Cold fear seized Lucy as she mashed the Mustang’s gas pedal further down; her speed now hovered at eighty-eight. She peered into the rearview mirror, terrified by the man in the dented black Ford truck riding her bumper. She had peeled away from the curb in front of the nail salon when this truck pulled up beside her and the driver laid on the horn, waving his fist at her and shouting hoarse curses out of the open window.
“Shut up and move on! I didn’t do anything to you!” Lucy screamed out her window, but this guy’s response—it had to be a guy, she thought—was to rev the truck’s engine as he drove along beside her.
People walking along the sidewalks stopped and stared. The truck driver slowed and fell back, so she drove on.
Believing the incident was over, she dismissed it from her mind until she turned to go home on Highway 85, then he zoomed up on her bumper again. Now she wished she had stayed on Highway 111 where traffic was heavier, but that was the long way home for her. Highway 85 was a two-lane road that wound through countryside scattered with cornfields and pastures dotted with cows. Houses were few and most set back off the road, hidden by thick trees.
Wind from her open window whipped her long red hair around her head, but despite the cooler afternoon air sweat glistened on her face and rolled from her armpits down her sides.
She glanced in the rearview mirror again to see his face, but most of it was hidden by a baseball cap and sunglasses. A wave of fear swelled in her chest.
“JERK!” She yelled out of the window.
She turned her purse upside down and shook everything out. Lipsticks, pens and other items fell onto the seat beside her. A tissue was sucked out the window as her hand grappled around in the clutter until her fingers closed around her cell phone. She began to dial 911. He must have realized what she was doing, because he bumped her Mustang as a warning. She jerked forward and the phone went flying from her hand, landing between the passenger seat and the door.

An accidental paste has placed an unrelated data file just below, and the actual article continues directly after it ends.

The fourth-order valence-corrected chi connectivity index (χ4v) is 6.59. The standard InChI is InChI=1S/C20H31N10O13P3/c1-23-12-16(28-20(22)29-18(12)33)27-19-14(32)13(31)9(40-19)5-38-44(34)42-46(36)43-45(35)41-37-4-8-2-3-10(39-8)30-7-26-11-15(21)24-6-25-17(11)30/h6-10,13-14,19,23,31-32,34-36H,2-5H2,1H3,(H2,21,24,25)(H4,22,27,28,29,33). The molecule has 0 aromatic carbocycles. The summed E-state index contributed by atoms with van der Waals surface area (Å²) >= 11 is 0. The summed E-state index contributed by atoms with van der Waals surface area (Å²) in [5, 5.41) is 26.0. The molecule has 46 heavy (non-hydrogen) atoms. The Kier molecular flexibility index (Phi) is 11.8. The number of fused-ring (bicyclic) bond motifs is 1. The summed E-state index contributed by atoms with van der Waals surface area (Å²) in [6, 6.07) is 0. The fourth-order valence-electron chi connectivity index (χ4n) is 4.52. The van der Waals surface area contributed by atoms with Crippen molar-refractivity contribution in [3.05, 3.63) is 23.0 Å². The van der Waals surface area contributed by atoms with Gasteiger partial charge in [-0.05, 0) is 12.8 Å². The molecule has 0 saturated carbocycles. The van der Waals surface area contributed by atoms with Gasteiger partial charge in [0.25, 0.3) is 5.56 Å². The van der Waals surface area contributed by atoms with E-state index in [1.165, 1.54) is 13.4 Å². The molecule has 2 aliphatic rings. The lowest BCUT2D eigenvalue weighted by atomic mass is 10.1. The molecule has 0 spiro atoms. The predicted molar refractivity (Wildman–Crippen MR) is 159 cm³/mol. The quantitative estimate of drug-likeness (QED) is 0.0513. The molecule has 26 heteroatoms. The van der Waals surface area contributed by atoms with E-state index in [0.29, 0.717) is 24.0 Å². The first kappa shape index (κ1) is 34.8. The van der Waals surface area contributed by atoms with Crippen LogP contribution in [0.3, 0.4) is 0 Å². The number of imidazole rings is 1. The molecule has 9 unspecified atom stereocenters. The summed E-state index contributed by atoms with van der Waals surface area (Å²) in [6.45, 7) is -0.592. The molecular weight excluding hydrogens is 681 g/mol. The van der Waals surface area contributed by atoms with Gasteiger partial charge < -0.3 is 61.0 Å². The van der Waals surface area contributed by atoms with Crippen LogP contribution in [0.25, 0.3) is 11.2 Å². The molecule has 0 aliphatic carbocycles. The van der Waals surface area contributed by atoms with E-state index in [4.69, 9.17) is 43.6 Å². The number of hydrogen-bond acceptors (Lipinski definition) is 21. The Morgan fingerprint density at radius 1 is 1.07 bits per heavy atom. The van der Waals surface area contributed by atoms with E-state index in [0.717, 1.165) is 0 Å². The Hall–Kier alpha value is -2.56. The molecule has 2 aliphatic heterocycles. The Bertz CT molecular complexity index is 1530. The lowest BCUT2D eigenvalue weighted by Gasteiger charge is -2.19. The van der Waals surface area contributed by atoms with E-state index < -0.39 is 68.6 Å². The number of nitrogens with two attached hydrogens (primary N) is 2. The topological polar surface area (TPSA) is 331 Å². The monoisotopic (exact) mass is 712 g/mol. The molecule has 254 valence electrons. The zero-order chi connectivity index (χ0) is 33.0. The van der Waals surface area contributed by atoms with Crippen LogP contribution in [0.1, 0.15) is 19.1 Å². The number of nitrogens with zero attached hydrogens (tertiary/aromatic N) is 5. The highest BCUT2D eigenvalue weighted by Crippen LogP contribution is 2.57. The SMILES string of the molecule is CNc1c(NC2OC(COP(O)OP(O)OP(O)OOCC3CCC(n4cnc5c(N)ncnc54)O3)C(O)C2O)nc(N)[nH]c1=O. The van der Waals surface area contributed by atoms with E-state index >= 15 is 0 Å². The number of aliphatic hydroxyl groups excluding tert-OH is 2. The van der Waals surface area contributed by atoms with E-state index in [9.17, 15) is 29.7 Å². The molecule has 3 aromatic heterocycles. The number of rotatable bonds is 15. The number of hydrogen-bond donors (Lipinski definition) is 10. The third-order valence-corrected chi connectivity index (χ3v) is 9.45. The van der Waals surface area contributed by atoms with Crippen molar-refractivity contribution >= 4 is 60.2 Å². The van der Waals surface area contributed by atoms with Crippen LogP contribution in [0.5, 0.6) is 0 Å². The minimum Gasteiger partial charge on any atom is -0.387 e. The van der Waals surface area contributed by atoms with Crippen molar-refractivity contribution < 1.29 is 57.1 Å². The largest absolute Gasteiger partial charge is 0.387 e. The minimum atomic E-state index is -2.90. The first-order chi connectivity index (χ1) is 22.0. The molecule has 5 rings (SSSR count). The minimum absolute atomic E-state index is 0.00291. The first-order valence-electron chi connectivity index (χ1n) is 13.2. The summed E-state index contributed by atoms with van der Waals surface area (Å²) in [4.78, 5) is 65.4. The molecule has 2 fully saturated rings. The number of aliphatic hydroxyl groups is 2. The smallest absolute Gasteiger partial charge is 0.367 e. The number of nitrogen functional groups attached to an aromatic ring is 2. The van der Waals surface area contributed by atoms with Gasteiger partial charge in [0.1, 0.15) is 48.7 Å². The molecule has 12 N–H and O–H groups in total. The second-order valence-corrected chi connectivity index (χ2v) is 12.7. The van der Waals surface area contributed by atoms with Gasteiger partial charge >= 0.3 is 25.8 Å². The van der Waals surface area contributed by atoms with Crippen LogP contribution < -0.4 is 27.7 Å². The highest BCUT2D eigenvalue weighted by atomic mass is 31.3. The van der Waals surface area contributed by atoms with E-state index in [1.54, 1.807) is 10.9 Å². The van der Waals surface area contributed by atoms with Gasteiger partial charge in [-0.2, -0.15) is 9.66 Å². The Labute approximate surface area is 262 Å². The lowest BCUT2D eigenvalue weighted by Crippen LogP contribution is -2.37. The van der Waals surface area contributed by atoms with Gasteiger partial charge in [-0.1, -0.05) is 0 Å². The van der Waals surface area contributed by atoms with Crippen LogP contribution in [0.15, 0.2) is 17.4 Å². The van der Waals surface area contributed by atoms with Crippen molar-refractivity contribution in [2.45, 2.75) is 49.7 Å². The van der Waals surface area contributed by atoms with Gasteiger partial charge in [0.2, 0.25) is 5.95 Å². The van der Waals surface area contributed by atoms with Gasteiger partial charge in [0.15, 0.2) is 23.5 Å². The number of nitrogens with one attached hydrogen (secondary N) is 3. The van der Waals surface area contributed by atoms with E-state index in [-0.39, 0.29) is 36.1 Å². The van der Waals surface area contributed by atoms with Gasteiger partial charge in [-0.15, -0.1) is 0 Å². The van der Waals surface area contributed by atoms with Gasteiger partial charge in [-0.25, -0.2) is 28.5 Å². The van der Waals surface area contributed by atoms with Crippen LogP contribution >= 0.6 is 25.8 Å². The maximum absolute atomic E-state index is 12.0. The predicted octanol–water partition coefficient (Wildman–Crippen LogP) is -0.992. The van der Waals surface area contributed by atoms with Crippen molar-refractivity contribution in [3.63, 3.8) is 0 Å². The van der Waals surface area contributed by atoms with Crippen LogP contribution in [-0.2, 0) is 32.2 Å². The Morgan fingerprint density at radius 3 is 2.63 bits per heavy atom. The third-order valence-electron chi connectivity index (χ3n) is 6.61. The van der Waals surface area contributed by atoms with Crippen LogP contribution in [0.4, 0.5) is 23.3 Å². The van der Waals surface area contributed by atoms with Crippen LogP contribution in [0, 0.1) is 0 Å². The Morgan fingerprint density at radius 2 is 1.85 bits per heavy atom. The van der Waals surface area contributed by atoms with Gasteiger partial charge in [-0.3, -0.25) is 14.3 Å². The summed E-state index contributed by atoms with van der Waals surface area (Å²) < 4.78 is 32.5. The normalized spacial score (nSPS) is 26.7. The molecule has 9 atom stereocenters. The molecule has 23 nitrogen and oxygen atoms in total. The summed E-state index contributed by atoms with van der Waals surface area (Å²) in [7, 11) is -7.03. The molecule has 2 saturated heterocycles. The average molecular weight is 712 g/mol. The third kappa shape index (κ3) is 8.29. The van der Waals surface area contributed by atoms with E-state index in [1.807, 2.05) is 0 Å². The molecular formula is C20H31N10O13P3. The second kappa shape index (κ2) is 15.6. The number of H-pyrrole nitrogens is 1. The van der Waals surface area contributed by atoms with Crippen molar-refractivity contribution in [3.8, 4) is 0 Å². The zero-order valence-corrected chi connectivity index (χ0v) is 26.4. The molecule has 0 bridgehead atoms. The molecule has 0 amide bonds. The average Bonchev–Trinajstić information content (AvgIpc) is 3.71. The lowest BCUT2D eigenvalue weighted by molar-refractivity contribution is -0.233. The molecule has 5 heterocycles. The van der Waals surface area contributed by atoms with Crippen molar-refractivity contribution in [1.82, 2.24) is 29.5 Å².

“You stupid jack hole! Leave me alone!” she screamed at the top of her lungs, beginning to cry. Why was he doing this? She was just a fifth-grade schoolteacher with a husband and Max, her Cocker Spaniel. She hadn’t done anything to the freak.
Anderson Lane was ahead on the right. Please, let Chris be home, she silently prayed.
She wished there was some way she could lose him before turning off on her lane. She certainly didn’t want him to know where she lived. Suddenly, Mabel’s house, with the tree-lined circle drive, popped into her mind and she whizzed past Anderson Lane until she saw the mailbox. She slowed a little as she wheeled into the graveled driveway, skidding on loose stones, then speeding around the drive, dodging various elongated concrete flowerpots. Hearing a sharp crack, she peered in the rearview mirror.
The big truck hadn’t navigated the turn as easily as her Mustang and had slid sideways, taking out the mailbox, giving her a small break.
With a shot of hope, she raced back to Anderson Lane. A couple more miles, across the bridge and then home and a call to the cops. The bridge was in sight when to her left she saw the truck bouncing across a cornfield, leaving splayed stalks in its wake. Oh God. Her throat constricted, her heart pounded in her chest.
The truck leaped from the field onto the lane, racing to intercept her at the bridge. Lucy sped up, but it was too late. The truck got there first and as she approached, she realized what he was about to do. She hit her brakes, sliding to a stop and braced herself for the impact. Thankfully, the impact wasn’t at full speed, just enough to smash in her door. She jerked sideways, her head bouncing off the door frame and hitting the steering wheel. Then everything was still as the car came to rest against the guard rail. Blood flowed from a cut on her forehead. Her head throbbed with pain. She heard the truck door open and heavy footsteps coming toward her. She grabbed the door handle and pushed fruitlessly against the door.